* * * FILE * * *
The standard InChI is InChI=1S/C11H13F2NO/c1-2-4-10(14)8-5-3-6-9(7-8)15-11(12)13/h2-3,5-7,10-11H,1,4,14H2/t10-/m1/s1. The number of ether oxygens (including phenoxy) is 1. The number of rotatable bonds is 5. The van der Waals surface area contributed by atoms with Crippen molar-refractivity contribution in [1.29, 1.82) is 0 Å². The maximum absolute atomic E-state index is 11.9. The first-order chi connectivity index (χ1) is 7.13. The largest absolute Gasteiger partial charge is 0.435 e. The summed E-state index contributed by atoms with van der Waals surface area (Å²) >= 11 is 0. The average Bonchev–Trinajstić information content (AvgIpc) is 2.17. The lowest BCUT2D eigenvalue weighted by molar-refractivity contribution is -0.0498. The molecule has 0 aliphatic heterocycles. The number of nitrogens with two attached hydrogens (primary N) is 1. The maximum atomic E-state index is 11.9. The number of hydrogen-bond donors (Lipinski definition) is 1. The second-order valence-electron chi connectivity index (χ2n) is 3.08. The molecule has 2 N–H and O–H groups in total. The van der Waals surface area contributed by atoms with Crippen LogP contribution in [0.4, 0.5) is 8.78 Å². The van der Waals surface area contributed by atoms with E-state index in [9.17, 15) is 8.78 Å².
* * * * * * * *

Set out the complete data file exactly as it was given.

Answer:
The standard InChI is InChI=1S/C11H13F2NO/c1-2-4-10(14)8-5-3-6-9(7-8)15-11(12)13/h2-3,5-7,10-11H,1,4,14H2/t10-/m1/s1. The number of ether oxygens (including phenoxy) is 1. The number of rotatable bonds is 5. The van der Waals surface area contributed by atoms with Crippen molar-refractivity contribution in [1.29, 1.82) is 0 Å². The maximum absolute atomic E-state index is 11.9. The first-order chi connectivity index (χ1) is 7.13. The largest absolute Gasteiger partial charge is 0.435 e. The summed E-state index contributed by atoms with van der Waals surface area (Å²) >= 11 is 0. The average Bonchev–Trinajstić information content (AvgIpc) is 2.17. The lowest BCUT2D eigenvalue weighted by molar-refractivity contribution is -0.0498. The molecule has 0 aliphatic heterocycles. The number of nitrogens with two attached hydrogens (primary N) is 1. The maximum atomic E-state index is 11.9. The number of hydrogen-bond donors (Lipinski definition) is 1. The second-order valence-electron chi connectivity index (χ2n) is 3.08. The molecule has 2 N–H and O–H groups in total. The van der Waals surface area contributed by atoms with Crippen LogP contribution in [0.4, 0.5) is 8.78 Å². The van der Waals surface area contributed by atoms with E-state index in [9.17, 15) is 8.78 Å².